Energy Technology Data Exchange (ETDEWEB)
Wang Aijie, E-mail: waj0578@hit.edu.cn [State Key Laboratory of Urban Water Resource and Environment, Harbin Institute of Technology (SKLUWRE, HIT), Harbin 150090 (China); Liu Chunshuang; Ren Nanqi; Han Hongjun [State Key Laboratory of Urban Water Resource and Environment, Harbin Institute of Technology (SKLUWRE, HIT), Harbin 150090 (China); Lee Duujong [State Key Laboratory of Urban Water Resource and Environment, Harbin Institute of Technology (SKLUWRE, HIT), Harbin 150090 (China); Department of Chemical Engineering, National Taiwan University, Taipei 10617, Taiwan (China)
2010-06-15
Biological removal of sulfide, nitrate and chemical oxygen demand (COD) simultaneously from industrial wastewaters to elementary sulfur (S{sup 0}), N{sub 2}, and CO{sub 2}, or named the denitrifying sulfide (DSR) process, is a cost effective and environmentally friendly treatment process for high strength sulfide and nitrate laden organic wastewater. Kinetic model for the DSR process was established for the first time on the basis of Activated Sludge Model No. 1 (ASM1). The DSR experiments were conducted at influent sulfide concentrations of 200-800 mg/L, whose results calibrate the model parameters. The model correlates well with the DSR process dynamics. By introducing the switch function and the inhibition function, the competition between autotrophic and heterotrophic denitrifiers is quantitatively described and the degree of inhibition of sulfide on heterotrophic denitrifiers is realized. The model output indicates that the DSR reactor can work well at 0.5 < C/S < 3.0 with influent sulfide concentration of 400-1000 mg/L. At >1000 mg/L influent sulfide, however, the DSR system will break down.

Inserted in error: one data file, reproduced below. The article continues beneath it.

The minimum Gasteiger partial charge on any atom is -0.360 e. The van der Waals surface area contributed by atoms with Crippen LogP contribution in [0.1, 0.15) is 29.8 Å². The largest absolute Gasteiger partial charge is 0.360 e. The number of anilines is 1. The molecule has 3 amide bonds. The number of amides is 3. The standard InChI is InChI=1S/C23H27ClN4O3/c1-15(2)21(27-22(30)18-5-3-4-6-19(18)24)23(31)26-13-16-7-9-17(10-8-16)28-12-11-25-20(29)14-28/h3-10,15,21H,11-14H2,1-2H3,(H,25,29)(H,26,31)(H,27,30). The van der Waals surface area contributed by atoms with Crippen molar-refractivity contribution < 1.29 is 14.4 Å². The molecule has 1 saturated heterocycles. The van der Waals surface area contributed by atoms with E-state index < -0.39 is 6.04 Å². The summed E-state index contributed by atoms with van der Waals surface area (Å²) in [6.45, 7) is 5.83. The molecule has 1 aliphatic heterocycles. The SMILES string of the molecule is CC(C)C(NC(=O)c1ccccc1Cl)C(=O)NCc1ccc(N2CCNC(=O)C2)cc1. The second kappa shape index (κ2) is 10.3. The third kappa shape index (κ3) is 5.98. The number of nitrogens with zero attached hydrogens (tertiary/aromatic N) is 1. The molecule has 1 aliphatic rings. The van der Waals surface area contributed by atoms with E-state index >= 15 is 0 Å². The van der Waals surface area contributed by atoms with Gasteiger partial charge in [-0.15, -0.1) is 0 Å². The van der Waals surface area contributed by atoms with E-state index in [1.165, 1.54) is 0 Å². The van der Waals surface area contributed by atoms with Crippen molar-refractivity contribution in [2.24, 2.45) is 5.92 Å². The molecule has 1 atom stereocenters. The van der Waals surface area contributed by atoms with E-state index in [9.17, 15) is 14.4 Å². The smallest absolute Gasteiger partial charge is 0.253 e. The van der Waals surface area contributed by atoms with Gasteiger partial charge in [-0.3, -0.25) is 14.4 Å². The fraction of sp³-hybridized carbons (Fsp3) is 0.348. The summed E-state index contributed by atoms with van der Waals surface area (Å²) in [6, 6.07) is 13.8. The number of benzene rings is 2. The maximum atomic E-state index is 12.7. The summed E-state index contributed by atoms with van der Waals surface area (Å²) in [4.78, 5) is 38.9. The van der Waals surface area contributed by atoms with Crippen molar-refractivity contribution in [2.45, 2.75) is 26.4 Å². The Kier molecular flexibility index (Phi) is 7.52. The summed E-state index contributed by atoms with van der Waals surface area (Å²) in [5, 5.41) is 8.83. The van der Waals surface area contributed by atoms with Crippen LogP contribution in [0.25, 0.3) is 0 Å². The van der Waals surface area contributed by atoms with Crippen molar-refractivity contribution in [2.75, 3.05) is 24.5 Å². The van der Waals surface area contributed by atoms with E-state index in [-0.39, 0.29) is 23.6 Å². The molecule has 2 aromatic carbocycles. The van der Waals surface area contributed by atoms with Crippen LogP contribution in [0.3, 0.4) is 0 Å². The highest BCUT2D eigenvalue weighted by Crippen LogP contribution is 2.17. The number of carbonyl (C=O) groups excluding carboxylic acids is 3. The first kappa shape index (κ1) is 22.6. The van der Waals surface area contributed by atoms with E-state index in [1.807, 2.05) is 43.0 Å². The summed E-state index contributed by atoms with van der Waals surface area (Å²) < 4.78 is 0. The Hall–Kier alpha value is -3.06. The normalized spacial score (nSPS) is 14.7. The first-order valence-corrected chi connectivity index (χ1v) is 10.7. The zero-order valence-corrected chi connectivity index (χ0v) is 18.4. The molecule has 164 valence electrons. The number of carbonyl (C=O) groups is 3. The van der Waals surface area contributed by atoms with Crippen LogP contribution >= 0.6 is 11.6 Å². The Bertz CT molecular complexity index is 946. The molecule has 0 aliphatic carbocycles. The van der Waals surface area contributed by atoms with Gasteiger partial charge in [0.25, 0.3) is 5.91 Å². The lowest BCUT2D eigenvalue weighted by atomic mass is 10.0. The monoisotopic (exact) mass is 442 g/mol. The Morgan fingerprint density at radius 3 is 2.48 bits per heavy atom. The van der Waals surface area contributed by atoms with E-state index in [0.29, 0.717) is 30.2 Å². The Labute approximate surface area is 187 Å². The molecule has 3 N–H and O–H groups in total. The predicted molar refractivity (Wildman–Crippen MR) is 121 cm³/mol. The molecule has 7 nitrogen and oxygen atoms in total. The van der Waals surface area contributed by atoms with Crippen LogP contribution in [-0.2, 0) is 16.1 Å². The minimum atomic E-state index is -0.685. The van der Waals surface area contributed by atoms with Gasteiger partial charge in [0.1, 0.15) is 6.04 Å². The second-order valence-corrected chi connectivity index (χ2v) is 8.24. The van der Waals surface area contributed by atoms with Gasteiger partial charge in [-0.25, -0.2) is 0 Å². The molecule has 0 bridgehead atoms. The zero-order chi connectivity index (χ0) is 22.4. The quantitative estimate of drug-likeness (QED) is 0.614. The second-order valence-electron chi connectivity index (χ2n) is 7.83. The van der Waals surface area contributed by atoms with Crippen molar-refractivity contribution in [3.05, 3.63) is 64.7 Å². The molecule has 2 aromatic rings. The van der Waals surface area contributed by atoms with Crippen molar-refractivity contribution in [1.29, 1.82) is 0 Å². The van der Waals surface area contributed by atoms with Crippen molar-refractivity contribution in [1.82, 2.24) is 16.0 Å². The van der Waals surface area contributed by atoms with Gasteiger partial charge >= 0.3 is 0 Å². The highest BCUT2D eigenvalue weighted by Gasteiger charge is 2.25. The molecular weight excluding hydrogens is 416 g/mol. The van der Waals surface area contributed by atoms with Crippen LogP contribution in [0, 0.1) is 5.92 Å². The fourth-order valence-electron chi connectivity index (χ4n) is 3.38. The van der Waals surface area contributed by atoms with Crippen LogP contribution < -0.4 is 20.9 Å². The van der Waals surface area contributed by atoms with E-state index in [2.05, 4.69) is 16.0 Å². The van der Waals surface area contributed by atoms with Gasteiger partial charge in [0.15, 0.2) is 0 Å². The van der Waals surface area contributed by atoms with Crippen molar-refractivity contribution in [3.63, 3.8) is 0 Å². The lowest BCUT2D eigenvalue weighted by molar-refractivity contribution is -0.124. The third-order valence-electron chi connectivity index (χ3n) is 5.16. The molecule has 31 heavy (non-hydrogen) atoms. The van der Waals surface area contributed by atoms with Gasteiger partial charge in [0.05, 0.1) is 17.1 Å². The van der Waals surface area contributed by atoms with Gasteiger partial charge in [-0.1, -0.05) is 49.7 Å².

Incorporation of chemical kinetic models into process control
International Nuclear Information System (INIS)
Herget, C.J.; Frazer, J.W.
1981-01-01
An important consideration in chemical process control is to determine the precise rationing of reactant streams, particularly when a large time delay exists between the mixing of the reactants and the measurement of the product. In this paper, a method is described for incorporating chemical kinetic models into the control strategy in order to achieve optimum operating conditions. The system is first characterized by determining a reaction rate surface as a function of all input reactant concentrations over a feasible range. A nonlinear constrained optimization program is then used to determine the combination of reactants which produces the specified yield at minimum cost. This operating condition is then used to establish the nominal concentrations of the reactants. The actual operation is determined through a feedback control system employing a Smith predictor. The method is demonstrated on a laboratory bench scale enzyme reactor
Energetic Mapping of Ni Catalysts by Detailed Kinetic Modeling
DEFF Research Database (Denmark)
Bjørgum, Erlend; Chen, De; Bakken, Mari G.
2005-01-01
Temperature-programmed desorption (TPD) of CO has been performed on supported and unsupported nickel catalysts. The unsupported Ni catalyst consists of a Ni(14 13 13) single crystal which has been studied under ultrahigh vacuum conditions. The desorption energy for CO at low CO surface coverage...... was found to be 119 kJ/mol, and the binding energy of C to the Ni(111) surface of the crystal was 703 kJ/mol. The supported catalysts consist of nickel supported on hydrotalcite-like compounds with three different Mg2+/Al3+ ratios. The experimental results show that for the supported Ni catalysts TPD of CO...... precursor seems to result in more steplike sites, kinks, and defects for carbon monoxide dissociation. A detailed kinetic modeling of the TPO results based on elementary reaction steps has been conducted to give an energetic map of supported Ni catalysts. Experimental results from the ideal Ni surface fit...